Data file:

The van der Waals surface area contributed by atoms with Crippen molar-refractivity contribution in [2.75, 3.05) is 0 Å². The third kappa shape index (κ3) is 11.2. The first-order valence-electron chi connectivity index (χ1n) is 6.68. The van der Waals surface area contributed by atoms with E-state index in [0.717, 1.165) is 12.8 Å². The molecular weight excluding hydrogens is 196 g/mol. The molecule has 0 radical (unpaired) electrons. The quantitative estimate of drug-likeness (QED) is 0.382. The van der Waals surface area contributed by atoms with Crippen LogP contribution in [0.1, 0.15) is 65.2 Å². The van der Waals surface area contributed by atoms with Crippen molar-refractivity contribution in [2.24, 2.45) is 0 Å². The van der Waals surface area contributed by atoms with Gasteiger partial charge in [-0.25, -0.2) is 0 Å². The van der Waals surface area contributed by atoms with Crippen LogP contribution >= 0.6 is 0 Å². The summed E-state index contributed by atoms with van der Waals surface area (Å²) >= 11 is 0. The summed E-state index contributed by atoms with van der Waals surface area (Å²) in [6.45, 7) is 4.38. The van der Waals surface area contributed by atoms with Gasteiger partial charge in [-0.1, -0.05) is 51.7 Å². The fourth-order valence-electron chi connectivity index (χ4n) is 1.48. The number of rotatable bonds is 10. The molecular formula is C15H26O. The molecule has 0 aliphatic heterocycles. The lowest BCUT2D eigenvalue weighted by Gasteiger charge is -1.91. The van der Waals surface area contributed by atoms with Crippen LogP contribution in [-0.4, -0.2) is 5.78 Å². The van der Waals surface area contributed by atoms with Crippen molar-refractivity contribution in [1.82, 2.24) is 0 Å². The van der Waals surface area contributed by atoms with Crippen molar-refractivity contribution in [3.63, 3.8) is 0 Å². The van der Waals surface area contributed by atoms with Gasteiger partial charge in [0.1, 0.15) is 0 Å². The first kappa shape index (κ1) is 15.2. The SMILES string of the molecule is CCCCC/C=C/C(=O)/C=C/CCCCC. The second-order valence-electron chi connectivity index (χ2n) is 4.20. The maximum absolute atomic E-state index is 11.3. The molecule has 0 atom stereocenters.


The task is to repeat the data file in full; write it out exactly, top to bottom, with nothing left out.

The van der Waals surface area contributed by atoms with Crippen molar-refractivity contribution in [2.75, 3.05) is 0 Å². The third kappa shape index (κ3) is 11.2. The first-order valence-electron chi connectivity index (χ1n) is 6.68. The van der Waals surface area contributed by atoms with E-state index in [0.717, 1.165) is 12.8 Å². The molecular weight excluding hydrogens is 196 g/mol. The molecule has 0 radical (unpaired) electrons. The quantitative estimate of drug-likeness (QED) is 0.382. The van der Waals surface area contributed by atoms with Crippen LogP contribution in [0.1, 0.15) is 65.2 Å². The van der Waals surface area contributed by atoms with Crippen molar-refractivity contribution in [2.24, 2.45) is 0 Å². The van der Waals surface area contributed by atoms with Gasteiger partial charge in [-0.25, -0.2) is 0 Å². The van der Waals surface area contributed by atoms with Crippen LogP contribution >= 0.6 is 0 Å². The summed E-state index contributed by atoms with van der Waals surface area (Å²) >= 11 is 0. The summed E-state index contributed by atoms with van der Waals surface area (Å²) in [6.45, 7) is 4.38. The van der Waals surface area contributed by atoms with Gasteiger partial charge in [-0.1, -0.05) is 51.7 Å². The fourth-order valence-electron chi connectivity index (χ4n) is 1.48. The number of rotatable bonds is 10. The molecular formula is C15H26O. The molecule has 0 aliphatic heterocycles. The lowest BCUT2D eigenvalue weighted by Gasteiger charge is -1.91. The van der Waals surface area contributed by atoms with Crippen LogP contribution in [-0.4, -0.2) is 5.78 Å². The van der Waals surface area contributed by atoms with Crippen molar-refractivity contribution in [1.82, 2.24) is 0 Å². The van der Waals surface area contributed by atoms with Crippen molar-refractivity contribution in [3.63, 3.8) is 0 Å². The van der Waals surface area contributed by atoms with Gasteiger partial charge in [0.1, 0.15) is 0 Å². The first kappa shape index (κ1) is 15.2. The SMILES string of the molecule is CCCCC/C=C/C(=O)/C=C/CCCCC. The second-order valence-electron chi connectivity index (χ2n) is 4.20. The maximum absolute atomic E-state index is 11.3. The molecule has 0 atom stereocenters.